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Sharks survive hot encounter with Flames

Wednesday, 04.23.2008 / 10:40 AM / Journey to the Cup

By Brian Compton - NHL.com Deputy Managing Editor


The San Jose Sharks defeated the Calgary Flames 5-3 in Game 7 to clinch their playoff series. Sharks clinch series over Flames
After falling in the second round of the 2007 Stanley Cup Playoffs, the San Jose Sharks pulled out all the stops prior to the start of this postseason with the hopes of winning that elusive Holy Grail.

After acquiring All-Star defenseman Brian Campbell on Feb. 26 – just hours before the trade deadline expired – the Sharks went on a roll. They lost just two games in regulation the rest of the way en route to a Pacific Division title.

With a first-round matchup against the Calgary Flames, the Sharks knew they were in for a battle. And what a battle it was.

In front of a capacity crowd at HP Pavilion, the Sharks suffered a 3-2 loss to the Flames in Game 1. Calgary set the tone early, as Stephane Yelle and Dion Phaneuf scored less than three minutes apart early in the first period as the Flames jumped to a 2-0 lead. San Jose couldn't recover and ultimately found itself in a 1-0 series hole.

"You want to win every game, so allow us five minutes to be disappointed, and just get ready for tomorrow, because we play right away," Sharks All-Star center Joe Thornton said.

Twenty-four hours later, the Sharks responded – especially goaltender Evgeni Nabokov. The All-Star netminder stopped all 21 shots he faced, while Joe Pavelski and Torrey Mitchell each found the back of the net in the second period en route to a 2-0 victory. The final score could have been a lot worse if not for the play of Flames goalie Miikka Kiprusoff, who made 41 saves.

"We knew we couldn't lose going to Calgary," Nabokov said. "They were playing great hockey, and we just kept coming at them. It's a win, that's the most important thing. A shutout is icing on the cake. There's a lot of work ahead of us, a lot of fights ahead of us."

Indeed there was, although the Sharks appeared to be in great shape in the early going of Game 3. Less than four minutes into that contest, San Jose had a 3-0 lead. Ryane Clowe, Patrick Marleau and Douglas Murray helped the Sharks chase Kiprusoff and looked to be on the fast track to a 2-1 series lead.

Not so fast.

Flames coach Mike Keenan pulled Kiprusoff after Murray's tally in favor of Curtis Joseph, and it was just the spark Calgary needed. The Flames scored four unanswered goals, capped by Owen Nolan's game-winner with 3:45 remaining in the third period in a wild 4-3 decision at the Pengrowth Saddledome.

"You have to be men to play this sport, not a bunch of boys, and we looked like a bunch of boys out there and they were looking like a bunch of men," Nabokov said.

Game 4 could very well be the turning point of San Jose's postseason. After being held scoreless in the first three games, Thornton got the series even when he broke a 3-3 tie with 9.4 seconds remaining to lift the Sharks to a 3-2 victory. San Jose was trailing 2-1 going into the third period, but Jonathan Cheechoo erased the deficit with just 4:54 remaining. San Jose outshot the Flames 32-10 in the contest.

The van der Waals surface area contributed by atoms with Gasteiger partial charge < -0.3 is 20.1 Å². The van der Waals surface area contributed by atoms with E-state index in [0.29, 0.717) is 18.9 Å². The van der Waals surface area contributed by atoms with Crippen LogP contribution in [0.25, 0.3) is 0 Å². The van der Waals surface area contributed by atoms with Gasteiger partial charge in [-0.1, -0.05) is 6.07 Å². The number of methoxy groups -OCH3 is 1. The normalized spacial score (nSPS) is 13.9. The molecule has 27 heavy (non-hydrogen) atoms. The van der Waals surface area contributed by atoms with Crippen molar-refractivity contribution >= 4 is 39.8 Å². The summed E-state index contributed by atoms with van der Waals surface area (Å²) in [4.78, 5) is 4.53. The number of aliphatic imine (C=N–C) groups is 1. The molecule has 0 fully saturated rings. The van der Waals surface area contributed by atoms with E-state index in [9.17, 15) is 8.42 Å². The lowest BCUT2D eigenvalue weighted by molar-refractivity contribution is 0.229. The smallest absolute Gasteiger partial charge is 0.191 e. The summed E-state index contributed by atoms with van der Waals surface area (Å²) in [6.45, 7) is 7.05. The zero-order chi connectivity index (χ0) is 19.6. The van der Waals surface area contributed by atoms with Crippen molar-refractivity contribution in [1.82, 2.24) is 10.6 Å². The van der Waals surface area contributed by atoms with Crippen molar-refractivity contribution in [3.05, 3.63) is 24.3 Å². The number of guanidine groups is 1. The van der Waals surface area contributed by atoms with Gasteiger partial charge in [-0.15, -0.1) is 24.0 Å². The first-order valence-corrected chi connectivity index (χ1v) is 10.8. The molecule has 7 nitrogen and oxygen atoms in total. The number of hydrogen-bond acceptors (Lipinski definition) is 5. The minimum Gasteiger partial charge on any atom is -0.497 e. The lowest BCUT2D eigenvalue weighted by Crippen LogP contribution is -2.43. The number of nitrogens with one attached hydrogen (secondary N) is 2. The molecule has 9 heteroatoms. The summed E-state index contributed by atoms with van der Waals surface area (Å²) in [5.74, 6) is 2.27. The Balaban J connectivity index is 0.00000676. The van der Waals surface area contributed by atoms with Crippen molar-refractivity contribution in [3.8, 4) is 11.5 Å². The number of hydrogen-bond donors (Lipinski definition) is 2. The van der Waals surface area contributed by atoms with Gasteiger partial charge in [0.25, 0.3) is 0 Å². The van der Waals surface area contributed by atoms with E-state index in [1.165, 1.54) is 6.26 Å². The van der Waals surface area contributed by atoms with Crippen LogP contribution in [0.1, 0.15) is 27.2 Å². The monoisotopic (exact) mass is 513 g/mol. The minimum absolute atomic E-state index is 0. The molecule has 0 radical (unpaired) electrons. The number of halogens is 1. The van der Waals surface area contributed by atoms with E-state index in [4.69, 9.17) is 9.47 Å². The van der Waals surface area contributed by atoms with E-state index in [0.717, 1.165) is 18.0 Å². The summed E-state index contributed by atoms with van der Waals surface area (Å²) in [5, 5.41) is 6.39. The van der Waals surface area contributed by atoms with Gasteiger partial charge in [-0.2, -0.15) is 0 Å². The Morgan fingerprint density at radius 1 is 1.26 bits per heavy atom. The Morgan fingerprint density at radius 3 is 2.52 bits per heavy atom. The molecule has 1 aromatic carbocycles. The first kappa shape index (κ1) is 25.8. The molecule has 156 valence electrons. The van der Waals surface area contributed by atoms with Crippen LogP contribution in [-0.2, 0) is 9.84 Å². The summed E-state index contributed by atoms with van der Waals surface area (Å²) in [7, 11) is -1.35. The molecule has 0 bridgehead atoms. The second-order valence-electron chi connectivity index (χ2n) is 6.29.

"I was just waiting until there was under 10 seconds left in the game," Thornton joked. "Perfect time."

The Sharks fed off the memorable victory, as Cheechoo scored a pair of goals early in the third period of Game 5 to give his club a 4-1 lead.

"It's just nice to contribute," Cheechoo said. "In the postseason, everybody has to contribute in their own way, whether it be on the score sheet or defensively blocking a shot. Whatever it may be, it's time to lay all the cards down."

But the pesky Flames put a scare into San Jose, as Daymond Langkow made it 4-2, and then David Moss made it a one-goal game with just 1:17 to play. The Sharks, however, escaped their rink with a 4-3 victory to take a 3-2 series lead.

"You're probably not going to win too many series if you don't string at least a couple together," Marleau said. "We were fortunate to get one tonight. The next one is going to be the toughest."

It was. With the Flames' season on the line, Kiprusoff stopped all 21 shots he faced in Game 6, while Nolan and Langkow found the back of the net in a 2-0 decision at the Pengrowth Saddledome. San Jose was forced to host a Game 7 for the first time in franchise history.

“Well, it's the seventh game, if you don't win you're out,” Sharks coach Ron Wilson said. “If I have to manufacture desperation, we are in dire straits. Our players know what's at stake.”

Jeremy Roenick certainly did. The veteran center – who was benched in Game 6 – scored twice and added two assists as the Sharks avoided disaster with a 5-3 win at the Shark Tank.

"It was pretty depressing after we lost Game 6, but Ronny came up to me yesterday and said, 'We are really counting on you,'" Roenick said. "We were very dominant tonight. We dominated three-quarters of the game and showed why we were so good in the regular season."


Quote of the Day

My job was to get that puck and put it on net, and his job was not letting me do it. I got the best of that, but that game's over and to be honest I already forgot about it.

— Canadiens forward Alex Galchenyuk on his late game-tying goal in Montreal's 2-1 OT win
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